Thursday, June 21, 2012

Lou Allin takes us to the Crime Writers of Canada award night



 Author Lou Allin (She Felt No Pain, That Dog Can't Hunt) writes...

(Lou Allin receives the Derrick Murdoch Award for contributions to the Crime Writers of Canada.)

I found myself both honoured and terrified to be asked to be the emcee at this year’s Arthur Ellis Awards  for Canada’s best crime writing.

Ellis was the nom de plume of Canada’s last hangman, and the little wooden hanging man statue is a unique, hand-made prize. When the string is pulled, Arthur jumps up and down.

At the Hilton Toronto on Richmond Street on May 31, a near record crowd of about 140 had gathered in the ballroom. One glitch was that due to the special dessert “event,” the evening wouldn’t begin until 8:00 pm, so when introductions were made by our president Garry Ryan , I told the group that they would be served their salad and entrée first. The huge laugh disconcerted me for a moment. When you’re not trying to be funny…

Forty minutes later, it was on to my commentary, which included a “rally the troops” beginning, citing our origins in 1982 when a few founders hoisted drinks to a new organization. The awards were begun shortly after with a few categories, including best first novel, best short story, and best novel. As the years passed, the group moved forward with a website, the catalogue, Cool Canadian Crime, Word on the Street and other events to celebrate National Canadian Crime-Writing Month, the mentorship program, the Unhanged Arthur Sponsorship as well as recent initiatives with the CBC, Zoomer magazine, and the National Post. Our membership has reached 340! These are amazing numbers for a small country.

But since I was asked to speak for twelve minutes, I decided to offer a few suggestions for the future. Not long before, I had read an Icelandic book and came across this sentence: “Before going downstairs, he telephoned Sigurdur Oli and told him to go with Elinborg to Hafnarfjordur to take Gudlaugur’s sister in for questioning. I found myself staring at the sentence and repeating it as if I had entered a new country. I had invested in this book, and not merely because of its constant mention of needing to boil smoked lamb for the upcoming Christmas holidays. A month later at Left Coast Crime, a conference in Sacramento, I heard Helene Turstan, a prominent Swedish crime writer, asked what made the Scandinavian mysteries so popular. She replied, “Ve are exotic.” Now I had my topic. Canada needs to capitalize on its differences, not its similarities, especially to our elephant neighbour down south.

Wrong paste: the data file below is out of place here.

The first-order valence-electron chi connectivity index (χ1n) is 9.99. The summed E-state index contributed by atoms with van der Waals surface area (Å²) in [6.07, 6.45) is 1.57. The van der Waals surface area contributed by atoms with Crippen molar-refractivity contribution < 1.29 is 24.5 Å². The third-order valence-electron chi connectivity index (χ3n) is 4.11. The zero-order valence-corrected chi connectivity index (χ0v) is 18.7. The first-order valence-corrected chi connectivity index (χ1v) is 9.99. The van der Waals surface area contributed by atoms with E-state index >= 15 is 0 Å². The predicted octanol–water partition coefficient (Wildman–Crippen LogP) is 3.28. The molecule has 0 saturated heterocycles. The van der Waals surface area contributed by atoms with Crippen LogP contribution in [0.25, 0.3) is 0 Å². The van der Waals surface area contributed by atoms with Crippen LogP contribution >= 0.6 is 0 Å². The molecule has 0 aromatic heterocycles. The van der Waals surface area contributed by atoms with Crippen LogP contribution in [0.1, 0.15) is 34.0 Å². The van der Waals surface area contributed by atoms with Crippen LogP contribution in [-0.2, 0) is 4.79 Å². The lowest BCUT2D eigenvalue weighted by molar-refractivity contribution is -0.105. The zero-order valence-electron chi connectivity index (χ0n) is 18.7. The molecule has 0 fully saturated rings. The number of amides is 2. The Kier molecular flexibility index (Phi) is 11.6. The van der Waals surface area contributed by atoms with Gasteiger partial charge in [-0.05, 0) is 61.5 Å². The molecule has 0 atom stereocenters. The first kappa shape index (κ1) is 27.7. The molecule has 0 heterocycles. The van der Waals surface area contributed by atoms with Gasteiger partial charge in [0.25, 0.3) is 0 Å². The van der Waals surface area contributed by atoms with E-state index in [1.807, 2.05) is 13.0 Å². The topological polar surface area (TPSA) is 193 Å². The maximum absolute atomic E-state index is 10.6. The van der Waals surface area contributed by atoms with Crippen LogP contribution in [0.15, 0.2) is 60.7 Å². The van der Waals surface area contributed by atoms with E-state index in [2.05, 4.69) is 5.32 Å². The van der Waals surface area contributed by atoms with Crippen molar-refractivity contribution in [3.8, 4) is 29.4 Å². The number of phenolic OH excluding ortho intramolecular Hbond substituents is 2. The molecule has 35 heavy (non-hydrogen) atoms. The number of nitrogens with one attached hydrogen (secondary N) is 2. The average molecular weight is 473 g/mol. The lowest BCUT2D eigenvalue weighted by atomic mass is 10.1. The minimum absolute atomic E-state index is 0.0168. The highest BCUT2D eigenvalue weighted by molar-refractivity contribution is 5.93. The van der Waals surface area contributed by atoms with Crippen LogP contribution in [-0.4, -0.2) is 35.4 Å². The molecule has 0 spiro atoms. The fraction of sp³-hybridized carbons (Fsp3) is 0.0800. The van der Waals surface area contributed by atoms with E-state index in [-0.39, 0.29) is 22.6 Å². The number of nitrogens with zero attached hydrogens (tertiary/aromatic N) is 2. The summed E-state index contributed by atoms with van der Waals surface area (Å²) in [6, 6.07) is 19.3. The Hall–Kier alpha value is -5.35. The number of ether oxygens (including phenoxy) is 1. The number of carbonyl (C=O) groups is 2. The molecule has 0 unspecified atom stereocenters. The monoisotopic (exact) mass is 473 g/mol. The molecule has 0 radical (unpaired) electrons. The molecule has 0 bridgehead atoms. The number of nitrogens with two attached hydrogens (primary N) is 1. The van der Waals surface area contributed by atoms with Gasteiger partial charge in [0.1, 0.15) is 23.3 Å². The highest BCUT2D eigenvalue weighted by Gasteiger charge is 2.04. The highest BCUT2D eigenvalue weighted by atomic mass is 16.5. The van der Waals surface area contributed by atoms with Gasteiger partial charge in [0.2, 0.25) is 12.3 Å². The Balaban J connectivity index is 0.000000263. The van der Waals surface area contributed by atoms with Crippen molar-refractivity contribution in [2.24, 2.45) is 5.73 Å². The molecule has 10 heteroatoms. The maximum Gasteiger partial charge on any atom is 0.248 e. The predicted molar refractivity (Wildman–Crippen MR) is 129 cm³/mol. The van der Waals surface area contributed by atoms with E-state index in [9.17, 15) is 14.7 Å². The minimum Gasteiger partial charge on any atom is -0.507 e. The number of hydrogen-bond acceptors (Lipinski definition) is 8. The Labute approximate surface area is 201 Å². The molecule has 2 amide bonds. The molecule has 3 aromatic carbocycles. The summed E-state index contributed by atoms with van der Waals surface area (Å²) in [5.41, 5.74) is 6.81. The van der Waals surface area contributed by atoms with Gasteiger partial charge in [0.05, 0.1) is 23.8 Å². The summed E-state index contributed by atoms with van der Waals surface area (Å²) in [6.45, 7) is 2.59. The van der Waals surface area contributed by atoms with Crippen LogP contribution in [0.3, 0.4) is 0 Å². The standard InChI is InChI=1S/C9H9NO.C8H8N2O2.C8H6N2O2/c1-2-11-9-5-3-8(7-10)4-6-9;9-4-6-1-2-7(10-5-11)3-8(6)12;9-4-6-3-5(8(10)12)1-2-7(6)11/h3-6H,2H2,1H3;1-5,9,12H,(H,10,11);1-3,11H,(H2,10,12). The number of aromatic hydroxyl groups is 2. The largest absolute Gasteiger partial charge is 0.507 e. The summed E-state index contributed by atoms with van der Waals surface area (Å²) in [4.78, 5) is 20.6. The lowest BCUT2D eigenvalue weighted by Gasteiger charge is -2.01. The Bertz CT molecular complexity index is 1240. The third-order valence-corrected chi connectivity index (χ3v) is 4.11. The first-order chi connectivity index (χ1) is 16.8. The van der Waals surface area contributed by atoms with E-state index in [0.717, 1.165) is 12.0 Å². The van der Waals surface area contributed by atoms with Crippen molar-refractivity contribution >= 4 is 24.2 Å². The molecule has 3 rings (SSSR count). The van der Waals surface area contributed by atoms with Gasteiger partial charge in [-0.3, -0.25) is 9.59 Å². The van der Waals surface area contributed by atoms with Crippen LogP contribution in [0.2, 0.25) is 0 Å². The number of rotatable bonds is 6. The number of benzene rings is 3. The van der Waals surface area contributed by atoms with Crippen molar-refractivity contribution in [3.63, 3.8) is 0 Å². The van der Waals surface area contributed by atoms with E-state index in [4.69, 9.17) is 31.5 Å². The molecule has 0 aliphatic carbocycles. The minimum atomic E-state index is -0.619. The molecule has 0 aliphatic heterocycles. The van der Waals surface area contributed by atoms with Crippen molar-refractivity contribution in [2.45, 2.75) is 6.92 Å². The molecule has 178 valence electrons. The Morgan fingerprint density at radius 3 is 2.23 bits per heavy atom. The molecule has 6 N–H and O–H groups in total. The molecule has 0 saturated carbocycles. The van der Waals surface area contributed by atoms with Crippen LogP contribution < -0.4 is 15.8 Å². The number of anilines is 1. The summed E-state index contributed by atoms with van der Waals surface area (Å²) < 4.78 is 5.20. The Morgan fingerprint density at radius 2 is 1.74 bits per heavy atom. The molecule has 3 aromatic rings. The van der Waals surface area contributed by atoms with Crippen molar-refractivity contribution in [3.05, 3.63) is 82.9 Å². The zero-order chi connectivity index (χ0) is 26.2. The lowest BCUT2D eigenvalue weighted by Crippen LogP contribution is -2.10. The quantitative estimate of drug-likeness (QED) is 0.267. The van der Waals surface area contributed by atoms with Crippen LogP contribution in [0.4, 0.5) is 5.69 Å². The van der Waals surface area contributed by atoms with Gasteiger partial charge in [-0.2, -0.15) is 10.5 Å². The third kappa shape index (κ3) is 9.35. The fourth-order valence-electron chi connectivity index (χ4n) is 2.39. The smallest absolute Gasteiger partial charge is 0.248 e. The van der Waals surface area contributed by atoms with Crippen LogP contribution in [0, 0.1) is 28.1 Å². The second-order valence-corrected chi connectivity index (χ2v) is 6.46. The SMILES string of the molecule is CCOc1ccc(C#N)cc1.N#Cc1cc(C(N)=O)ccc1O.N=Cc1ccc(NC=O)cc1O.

And we have the tools to be exotic.

Let’s start with names. Colin and Siobhan have always flummoxed me.
Geography is even better. Moving from Dildo to Conception Bay and jumping to Climax, SK. There are also Quispamsis, Ecum Secum, St. Louis de Ha Ha, Buzwah, Wawa, Pickle Lake, Medicine Hat, Moose Jaw, and Spuzzum. No need to set the book in these places. Just drop a name now and then. “Got to call Mom in Buzwah. It’s her birthday.”

As for foods, we can do as well as that boiled smoked lamb. How about cod tongues, jellied moose nose, scrunchins, or candied salmon?

We’re not much on guns, but Off insect repellent and Bobex deer repellent could turn back a villain or a neighbour. Icicles can do damage, too.

Exotic history? The Diefenbaby, Prime Minister King’s dog, mother, and séances, and the Pig War in the San Juans.

International plots? Suppose the REAL Jesuit Relations were discovered in a revelation that could bring down the Papacy? A plot to kidnap Justin Bieber could expand the audience to tens of millions of pre-pubescent girls.

Then as stomachs rumbled and wine flowed, the awards took center stage.
 Don Graves and Catherine Astolfo received the Derrick Murdoch Award for their incomparable contributions to the CWC.

The Best Unpublished First Novel went to Sam Wiebe for Last of the Independents.
Astolfo also won the Best Crime Short Story for “What Kelly Did,” a double night for her.

Best Crime Non-Fiction went to Hot Art: Chasing Thieves and Detectives Through the Secret World of Stolen Art by Joshua Knelman.

Best Juvenile went to Tim Wynne-Jones for Blink & Caution.

Best Crime Book in French found La Chorale de Diable by Martin Michaud.

 Best First Novel named Ian Hamilton for The Water Rat of Wanchai.

Peter Robinson took home the Arthur once again for Best Novel, Before the Poison.

At last the special dessert event was ready, created by the Sugarstars from the Food Channel. They ushered us into an autopsy room filled with sweet temptations. A covered body lay on the gurney, and all around were jars and plates and cupboards of organs. Eyeball lollipops, pounds of brains being weighed, platters of kidneys, vials of blood and other amazing creations. Everyone dug in as directed. The event was being filmed and will air in August. So be sure to tune in!

Although I was too nervous to eat the dinner, and left early during the “autopsy,” I got praise for my Icelandic pronunciation. Turns out there was someone at the dinner who spoke the language after all.

Crime Writers of Canada



2 comments:

laurie buchanan said...

Wow! This was a great morning read with cuppa tea. Congratulations!

Author Leanne Dyck said...

Thank you for your comment, Laurie. And, yes, I agree Lou did a fine job of taking us to the award night.